Stefanie Heinze Stories of the Imaginary (self-portrait of two lemons) | Stefanie Heinze Stories of the Imaginary (self-portrait of two lemons) at London | Art Week
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Title: Stefanie Heinze Stories of the Imaginary (self-portrait of two lemons)
Country: United Kingdom
City: London

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Pippy Houldsworth Gallery is delighted to present Stories of the Imaginary (self-portrait of two lemons), a solo exhibition of new paintings and drawings by German artist Stefanie Heinze. The exhibition, running from 13 May to 27 June, will be the artist’s second at the gallery following recent institutional acquisitions by MAMCO Geneva and Institute of Contemporary Art, Miami, and a solo exhibition at Petzel Gallery, New York (2020). A playful and introspective body of work, Stories of the Imaginary (self-portrait of two lemons) blurs the boundaries between waking and dreaming.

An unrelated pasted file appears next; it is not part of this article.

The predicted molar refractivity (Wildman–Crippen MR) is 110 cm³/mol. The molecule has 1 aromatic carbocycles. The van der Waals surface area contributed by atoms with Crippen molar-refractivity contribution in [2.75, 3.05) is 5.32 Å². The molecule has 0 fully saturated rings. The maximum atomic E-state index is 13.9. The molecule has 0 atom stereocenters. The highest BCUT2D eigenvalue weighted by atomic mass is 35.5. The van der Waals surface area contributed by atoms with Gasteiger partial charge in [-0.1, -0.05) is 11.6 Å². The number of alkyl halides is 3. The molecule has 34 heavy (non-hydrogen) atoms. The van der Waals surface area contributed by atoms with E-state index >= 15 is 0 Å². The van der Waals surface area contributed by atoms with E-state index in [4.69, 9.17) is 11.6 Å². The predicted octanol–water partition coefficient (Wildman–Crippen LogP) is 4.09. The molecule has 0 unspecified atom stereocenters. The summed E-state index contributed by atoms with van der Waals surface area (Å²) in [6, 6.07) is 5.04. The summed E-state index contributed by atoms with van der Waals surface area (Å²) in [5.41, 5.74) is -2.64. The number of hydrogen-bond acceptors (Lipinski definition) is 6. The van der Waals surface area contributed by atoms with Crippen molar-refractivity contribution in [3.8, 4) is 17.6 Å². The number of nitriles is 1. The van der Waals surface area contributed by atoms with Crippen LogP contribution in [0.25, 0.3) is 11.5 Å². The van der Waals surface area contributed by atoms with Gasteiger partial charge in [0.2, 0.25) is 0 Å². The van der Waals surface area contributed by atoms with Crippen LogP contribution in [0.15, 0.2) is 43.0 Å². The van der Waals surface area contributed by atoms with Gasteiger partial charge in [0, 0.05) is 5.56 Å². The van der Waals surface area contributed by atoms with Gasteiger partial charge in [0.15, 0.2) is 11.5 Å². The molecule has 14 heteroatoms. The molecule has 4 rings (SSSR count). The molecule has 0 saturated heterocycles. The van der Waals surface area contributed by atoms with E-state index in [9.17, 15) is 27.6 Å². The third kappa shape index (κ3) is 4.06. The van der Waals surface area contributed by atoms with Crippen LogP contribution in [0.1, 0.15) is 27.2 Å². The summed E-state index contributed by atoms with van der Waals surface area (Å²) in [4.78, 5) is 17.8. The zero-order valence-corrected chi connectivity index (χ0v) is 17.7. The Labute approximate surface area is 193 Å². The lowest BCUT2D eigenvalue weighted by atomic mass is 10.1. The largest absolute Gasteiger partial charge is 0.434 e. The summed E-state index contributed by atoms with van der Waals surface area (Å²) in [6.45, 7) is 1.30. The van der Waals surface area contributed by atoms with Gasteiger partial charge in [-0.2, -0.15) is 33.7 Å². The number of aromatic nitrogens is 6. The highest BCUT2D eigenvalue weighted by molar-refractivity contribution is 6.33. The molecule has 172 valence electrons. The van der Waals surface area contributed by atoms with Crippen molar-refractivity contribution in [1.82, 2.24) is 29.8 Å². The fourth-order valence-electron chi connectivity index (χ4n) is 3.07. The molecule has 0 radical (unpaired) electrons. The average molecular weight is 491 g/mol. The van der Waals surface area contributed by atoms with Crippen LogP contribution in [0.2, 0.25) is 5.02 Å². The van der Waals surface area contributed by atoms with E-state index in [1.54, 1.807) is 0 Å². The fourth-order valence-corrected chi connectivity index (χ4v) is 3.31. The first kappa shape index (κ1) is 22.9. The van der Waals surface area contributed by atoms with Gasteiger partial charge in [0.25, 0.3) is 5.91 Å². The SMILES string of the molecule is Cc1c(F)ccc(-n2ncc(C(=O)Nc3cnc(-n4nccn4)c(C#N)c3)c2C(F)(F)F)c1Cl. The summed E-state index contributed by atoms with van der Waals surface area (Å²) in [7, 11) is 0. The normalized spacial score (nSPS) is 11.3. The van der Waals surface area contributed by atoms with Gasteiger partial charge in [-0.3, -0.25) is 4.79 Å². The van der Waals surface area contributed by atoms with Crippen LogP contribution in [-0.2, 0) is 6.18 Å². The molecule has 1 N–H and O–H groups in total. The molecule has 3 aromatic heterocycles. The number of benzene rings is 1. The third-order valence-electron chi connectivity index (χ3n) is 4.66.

Through expressive arrangements, Heinze draws on recent experience of restricted movement and limited social interaction, using the surface of the canvas as a space for the imagination – a substitute for closeness and touch. Proposing an implausible notion (a self-portrait of two individuals), the artist explores dualities, reflections and doubling in relation to constructions of selfhood. The paintings are accompanied by twin titles such as Parasol (STICK THER F BOI) and Junks (Self-portrait as Bonechewer), which complicate as much as they inform. Heinze begins each work as a drawing, working on each canvas until form and space exist in continual flux – a moment of transition undermining restrictive hierarchies. While these abstracted environments vibrating with vivid colour appear whimsical and enigmatic, her compositions refute normative modes of existence, challenging constructed notions of balance and harmony. For Heinze the process of creating promotes healing, allowing her to form a space of respite and escape from the exhaustion of her upbringing and restrictive systems of power. This dissipation of violence is reflected in her embrace of collage, an activity that has intensified with her new work. Through tearing up her drawings and reconstructing them, she disrupts relationships and narratives, uncovering weaknesses in their meaning. Heinze likens this process to a visual and physical way of thinking where connotations evolve in response to new developments. Translated onto large-scale canvases the collaged elements act as a protective shield, sheltering or covering up forms – a metaphor for the recesses of the imagination where vulnerability, fear, misunderstanding and desire are shrouded.